In 2007, researchers at Oxford University started peering into the brains of newborn babies. What they found was surprising.
After comparing the newborn brains to the normal adult human, the researchers realized that the average adult had 41 percent fewer neurons than the average newborn.
At first glance, this discovery didn’t make sense. If babies have more neurons, then why are adults smarter and more skilled?
Let’s talk about what is going on here, why this is important, and what it has to do with building better habits and mastering your mental and physical performance.
There is a phenomenon that happens as we age called synaptic pruning. Synapses are connections between the neurons in your brain. The basic idea is that your brain prunes away connections between neurons that don’t get used and builds up connections that get used more frequently.
For example, if you practice playing the piano for 10 years, then your brain will strengthen the connections between those musical neurons. The more you play, the stronger the connections become. Not only that, the connections become faster and more efficient each time you practice. As your brain builds stronger and faster connections between neurons, you can express your skills with more ease and expertise. It is a biological change that leads to skill development.
Meanwhile, someone else who has never played the piano is not strengthening those connections in their brain. As a result, the brain prunes away those unused connections and allocates energy toward building connections for other life skills.
This explains the difference between newborn brains and adult brains. Babies are born with brains that are like a blank canvas. Everything is a possibility, but they don’t have strong connections anywhere. The adults, however, have pruned away a good deal of their neurons, but they have very strong connections that support certain skills.
Now for the fun part. Let’s talk about how synaptic pruning plays an important role in building new habits.
Related: 5 Steps to Building a New Habit
Synaptic pruning occurs with every habit you build. As we’ve covered, your brain builds a strong network of neurons to support your current behaviors. The more you do something, the stronger and more efficient the connection becomes.
You probably have very strong habits and connections that you take for granted each day. For example, your brain is probably very efficient at remembering to take a shower each morning or to brew your morning cup of coffee or to open the blinds when the sun rises … or thousands of other daily habits. You can take advantage of these strong connections to build new habits.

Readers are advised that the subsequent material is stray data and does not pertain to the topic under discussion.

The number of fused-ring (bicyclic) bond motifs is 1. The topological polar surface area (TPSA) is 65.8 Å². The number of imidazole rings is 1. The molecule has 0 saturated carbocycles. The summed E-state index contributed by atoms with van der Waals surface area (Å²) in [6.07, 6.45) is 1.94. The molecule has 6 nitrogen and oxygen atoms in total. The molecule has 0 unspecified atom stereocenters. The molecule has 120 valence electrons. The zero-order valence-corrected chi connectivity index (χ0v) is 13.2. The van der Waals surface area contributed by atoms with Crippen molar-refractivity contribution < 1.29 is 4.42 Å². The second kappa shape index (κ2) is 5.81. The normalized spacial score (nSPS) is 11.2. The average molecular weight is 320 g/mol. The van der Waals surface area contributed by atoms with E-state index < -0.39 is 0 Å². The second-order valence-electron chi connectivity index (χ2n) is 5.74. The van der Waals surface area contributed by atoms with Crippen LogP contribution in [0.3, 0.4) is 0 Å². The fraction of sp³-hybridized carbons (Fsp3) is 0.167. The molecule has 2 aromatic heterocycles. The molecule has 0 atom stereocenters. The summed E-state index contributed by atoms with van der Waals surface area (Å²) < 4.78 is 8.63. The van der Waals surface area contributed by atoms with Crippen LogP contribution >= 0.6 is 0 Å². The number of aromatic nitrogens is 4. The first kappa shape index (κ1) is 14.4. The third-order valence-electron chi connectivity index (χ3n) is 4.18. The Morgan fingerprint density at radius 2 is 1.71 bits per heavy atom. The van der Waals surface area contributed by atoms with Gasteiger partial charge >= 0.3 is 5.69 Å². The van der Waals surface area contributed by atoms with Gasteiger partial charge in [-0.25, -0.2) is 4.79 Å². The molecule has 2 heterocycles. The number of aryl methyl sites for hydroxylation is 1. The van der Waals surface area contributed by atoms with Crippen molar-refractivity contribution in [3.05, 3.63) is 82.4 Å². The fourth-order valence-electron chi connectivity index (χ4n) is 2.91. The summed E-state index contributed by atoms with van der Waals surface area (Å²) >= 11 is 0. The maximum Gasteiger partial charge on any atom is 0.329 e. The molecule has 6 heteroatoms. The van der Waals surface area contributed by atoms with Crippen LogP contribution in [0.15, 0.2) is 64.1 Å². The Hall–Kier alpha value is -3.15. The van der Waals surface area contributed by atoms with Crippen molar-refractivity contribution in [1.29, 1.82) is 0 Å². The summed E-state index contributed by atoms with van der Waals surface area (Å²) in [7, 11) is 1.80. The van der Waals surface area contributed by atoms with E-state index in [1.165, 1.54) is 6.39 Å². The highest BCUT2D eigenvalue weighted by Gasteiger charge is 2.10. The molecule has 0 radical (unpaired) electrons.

The quickest way to build a new habit into your life is to stack it on top of a current habit.
This is a concept called “habit stacking” because you stack your new habit on top of a current habit. Because the current habit is strongly wired into your brain already, you can add a new habit into this fast and efficient network of neurons more quickly than if you tried to build a new path from scratch. (Note: I’m not the first person to figure this out.)
To use habit stacking, just fill out this sentence…
After/Before [CURRENT HABIT], I will [NEW HABIT].
Here are some habit stacking examples…
- Meditation Habit: After I brew my morning coffee, I will meditate for one minute.
- Pushup Habit: Before I take my morning shower, I will do 10 pushups.
- Flossing Habit: After I brush my teeth, I will floss my teeth.
- Gratitude Habit: Before I eat my first bite of dinner, I will say one thing I am grateful for that day.
- Networking Habit: After I get back from my lunch break, I will send one email to someone I want to meet.
- Stretching Habit: After I finish my last set of squats, I will stretch my hamstrings.
Again, the reason habit stacking works so well is that your current habits are already built into your brain. You have patterns and behaviors that have been strengthened over years. By linking your new habits to a cycle that is already built into your brain, you make it more likely that you’ll stick to the new behavior.
To get started, simply write out a list of the current habits that you do each day. (Don’t forget about all the boring everyday routines.) Then, write out a second list of the habits you want to start. Finally, pick one habit and look for the appropriate place to stack it.
As a final note, you need to make sure that you stack habits of an appropriate size. Your new behavior needs to be small at the start. You can worry about escalating and improving later.
A version of this article first appeared at JamesClear.com.
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